One day, I was like, “Alright! I’ll do it.” I jumped in the water, tried to swim, messed up a little bit. Some Caribbean boys were like [with Jamaican accent], “Look at ya, man, with all those muscles, and you can’t even swim!!” [Laughter] I was like [with Jamaican accent], “No, I can’t swim!” [Laughter] Eventually, I figured the snorkeling thing out; and lo and behold, I was like, “Boom! This is better than she described.” I was like, “This is like looking at life from a whole new reality.” I didn’t want to get out of the water. When I came out, I was like, “Whoa! How did I miss out on this for so long?”

Well, Jesus, when He invites us into His kingdom/when He invites us into the good life through the Beatitudes, He’s saying, “I want you to jump into the water so you can see how beautiful life can really be.”

Ann: Because the good life isn’t always the easy life.

Derwin: Oh, goodness, no!

Ann: Talk about that; because you just said, you’re snorkeling, and you’re opening your eyes to this whole new world,—

Derwin: Yes.

Ann: —and yet, it’s not always easy.

Derwin: No; oh, gosh! Well, there’s a chapter that I wrote called “Blessed Are the Peacemakers,” or “Happy Are the Peacemakers.” I open up that chapter with the beating of Rodney King in 1992. Some of the listeners may not remember this; but in 1992, a man by the name of Rodney King in Los Angeles took police on a high-speed chase. The police beat him with batons, and someone was filming it. This was before we had smartphones.

For many of us in the black community, it was like, “Finally! People will see that this type of police brutality is true!” Now let me affirm: “Do we love policemen/do I love policemen?”—yes; I pastor many of them, and pray for them, and love them. We get awards at Transformation Church for our work with the police department. One can be for police and for police reform simultaneously.

For those of us, who are theologically minded, the idea of total depravity doesn’t skip the police department. Just like there are bad pastors, there are unhealthy, bad police officers, who enforce police brutality. Anyway, I write “Blessed are the Peacemakers.” I describe that experience; and lo and behold, in America, we’re still having these types of issues; we’re having the racial divide.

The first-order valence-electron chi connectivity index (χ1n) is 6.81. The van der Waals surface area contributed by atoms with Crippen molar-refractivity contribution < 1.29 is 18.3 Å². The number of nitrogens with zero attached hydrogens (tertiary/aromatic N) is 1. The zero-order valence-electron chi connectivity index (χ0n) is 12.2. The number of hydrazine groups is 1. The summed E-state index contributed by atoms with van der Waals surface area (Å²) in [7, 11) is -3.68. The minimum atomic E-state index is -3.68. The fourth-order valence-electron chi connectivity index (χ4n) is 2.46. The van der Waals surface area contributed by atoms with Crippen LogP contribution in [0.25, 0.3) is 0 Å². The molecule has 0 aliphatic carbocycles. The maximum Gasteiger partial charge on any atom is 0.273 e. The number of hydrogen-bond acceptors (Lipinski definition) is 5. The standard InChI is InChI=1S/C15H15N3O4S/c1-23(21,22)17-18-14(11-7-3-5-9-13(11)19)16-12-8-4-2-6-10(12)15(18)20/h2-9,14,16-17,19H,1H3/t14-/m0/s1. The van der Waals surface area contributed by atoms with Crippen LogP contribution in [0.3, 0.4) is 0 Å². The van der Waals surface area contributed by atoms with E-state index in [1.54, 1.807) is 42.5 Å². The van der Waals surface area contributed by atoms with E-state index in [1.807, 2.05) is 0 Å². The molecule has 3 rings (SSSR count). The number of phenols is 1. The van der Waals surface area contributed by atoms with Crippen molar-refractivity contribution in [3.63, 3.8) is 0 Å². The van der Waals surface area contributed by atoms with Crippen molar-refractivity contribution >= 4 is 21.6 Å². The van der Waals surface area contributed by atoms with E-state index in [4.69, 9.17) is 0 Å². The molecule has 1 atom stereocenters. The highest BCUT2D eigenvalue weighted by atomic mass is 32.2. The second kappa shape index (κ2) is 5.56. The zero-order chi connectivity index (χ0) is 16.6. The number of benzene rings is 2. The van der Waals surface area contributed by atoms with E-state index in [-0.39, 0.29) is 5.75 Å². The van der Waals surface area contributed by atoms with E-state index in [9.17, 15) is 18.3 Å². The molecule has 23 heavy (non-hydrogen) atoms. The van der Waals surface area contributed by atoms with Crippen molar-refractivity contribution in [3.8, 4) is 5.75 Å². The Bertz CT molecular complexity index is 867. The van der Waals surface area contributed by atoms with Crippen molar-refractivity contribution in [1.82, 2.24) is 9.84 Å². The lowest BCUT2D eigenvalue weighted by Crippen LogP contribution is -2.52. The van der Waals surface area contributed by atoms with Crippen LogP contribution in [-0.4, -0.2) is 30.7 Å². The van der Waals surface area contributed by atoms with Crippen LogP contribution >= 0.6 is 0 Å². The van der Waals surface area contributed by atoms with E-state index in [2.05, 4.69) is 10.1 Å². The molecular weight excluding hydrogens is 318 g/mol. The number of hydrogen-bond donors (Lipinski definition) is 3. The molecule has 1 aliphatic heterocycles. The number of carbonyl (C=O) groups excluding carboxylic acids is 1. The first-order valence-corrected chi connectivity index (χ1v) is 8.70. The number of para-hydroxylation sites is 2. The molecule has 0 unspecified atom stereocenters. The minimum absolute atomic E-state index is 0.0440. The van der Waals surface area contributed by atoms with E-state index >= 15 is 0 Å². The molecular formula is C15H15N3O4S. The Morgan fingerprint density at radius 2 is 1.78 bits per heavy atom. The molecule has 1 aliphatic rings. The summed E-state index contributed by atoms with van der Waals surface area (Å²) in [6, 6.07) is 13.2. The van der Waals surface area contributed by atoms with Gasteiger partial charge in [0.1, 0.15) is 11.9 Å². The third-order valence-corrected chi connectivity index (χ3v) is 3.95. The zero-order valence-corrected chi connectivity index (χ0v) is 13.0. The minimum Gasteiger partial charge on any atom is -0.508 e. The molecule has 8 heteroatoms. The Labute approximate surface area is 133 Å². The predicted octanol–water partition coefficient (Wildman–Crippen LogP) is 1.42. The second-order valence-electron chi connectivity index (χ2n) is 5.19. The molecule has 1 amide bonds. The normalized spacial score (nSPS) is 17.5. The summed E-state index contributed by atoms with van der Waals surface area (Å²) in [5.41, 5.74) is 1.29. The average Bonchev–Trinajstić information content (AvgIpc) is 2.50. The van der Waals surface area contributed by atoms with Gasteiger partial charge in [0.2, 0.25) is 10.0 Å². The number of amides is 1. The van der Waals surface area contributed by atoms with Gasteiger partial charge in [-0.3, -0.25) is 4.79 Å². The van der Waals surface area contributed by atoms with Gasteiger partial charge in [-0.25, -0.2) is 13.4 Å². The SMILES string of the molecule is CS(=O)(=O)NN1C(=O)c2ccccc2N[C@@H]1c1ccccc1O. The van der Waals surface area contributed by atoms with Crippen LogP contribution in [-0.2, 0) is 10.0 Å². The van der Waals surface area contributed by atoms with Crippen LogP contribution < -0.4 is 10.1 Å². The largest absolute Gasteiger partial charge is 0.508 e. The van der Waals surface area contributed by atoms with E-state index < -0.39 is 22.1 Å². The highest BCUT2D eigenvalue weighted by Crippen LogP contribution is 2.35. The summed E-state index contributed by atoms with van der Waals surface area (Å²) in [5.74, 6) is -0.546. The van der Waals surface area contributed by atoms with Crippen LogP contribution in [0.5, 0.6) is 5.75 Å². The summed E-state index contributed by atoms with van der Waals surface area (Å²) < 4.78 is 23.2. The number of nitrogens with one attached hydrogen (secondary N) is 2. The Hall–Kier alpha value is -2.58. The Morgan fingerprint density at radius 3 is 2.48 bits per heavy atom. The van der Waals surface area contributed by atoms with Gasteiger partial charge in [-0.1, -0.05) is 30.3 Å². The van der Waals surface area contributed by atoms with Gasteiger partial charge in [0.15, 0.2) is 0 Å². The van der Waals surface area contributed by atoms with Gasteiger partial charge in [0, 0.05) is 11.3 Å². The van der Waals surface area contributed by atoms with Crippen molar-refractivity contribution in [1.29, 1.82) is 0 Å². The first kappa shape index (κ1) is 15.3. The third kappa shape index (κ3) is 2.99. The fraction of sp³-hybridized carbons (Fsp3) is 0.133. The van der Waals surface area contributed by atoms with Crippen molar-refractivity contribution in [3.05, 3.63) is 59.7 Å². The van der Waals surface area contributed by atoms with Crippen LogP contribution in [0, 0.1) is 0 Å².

I’m writing this chapter about how to be a peacemaker across ethnic and cultural lines. “How do you love people who despise your existence?”—well, the way you love people, who despise your existence, is to keep your eyes on Jesus, who gave you an eternal existence, and who says, “Love your enemies.” I’m not going to persuade you by giving evil for evil. The only way I can try to persuade you is to love you. Besides,—listen!—if I love you with the love of Jesus, it may not stop you from hating me; but it will stop me from hating you.

I lay open this theology of ethnic reconciliation for God’s people to be able to walk through, so that the Gen Z and the younger generations can say, “These Christians in America would not stand by and allow the dark forces of racism to continue; they’re going to be salt and light.” That’s the good life! Yes, that’s tough! That’s really hard, but nowhere in the Bible does Jesus go, “Hey, by the way, this is going to be really easy today!”

Bob: Right.

Derwin: Matter of fact, He said this in John 16:33: “In this world, you will have trouble; but take courage, because I have overcome the world.” He overcame the world by breaking the shackles of sin, and death, and evil. No one can make me not act like a Christian. I can only give them the power to do so.

Dave: As we walk back to the humility part, talk about how being humble plays out in marriage. [Laughter]

Derwin: Wow! Yes; you know, one of the most incredible gifts of being married is God reveals to you how selfish you are. That has been one of the incredible gifts—is you see how selfish you are.

Bob: That doesn’t sound like a gift! To have a mirror held up to you—

Derwin: Yes, yes.

Bob: —to go, “Look at this; look how selfish you are today.”

Ann: Did you discover that on your own, or did Vicki kind of point that out? [Laughter]

Derwin: No, Vicki’s really good at pointing that out! [Laughter] That was/yes, she was really good at pointing that out, for sure. But, you see, my pride was the more dangerous kind of pride. My pride was a proudness in my humility. My whole life, Dave, I had been taught this: “If people got close to me, they could hurt me; therefore, I’m not going to let you get close to me to hurt me. If anybody’s going to hurt Derwin Gray, it’s going to be Derwin Gray.”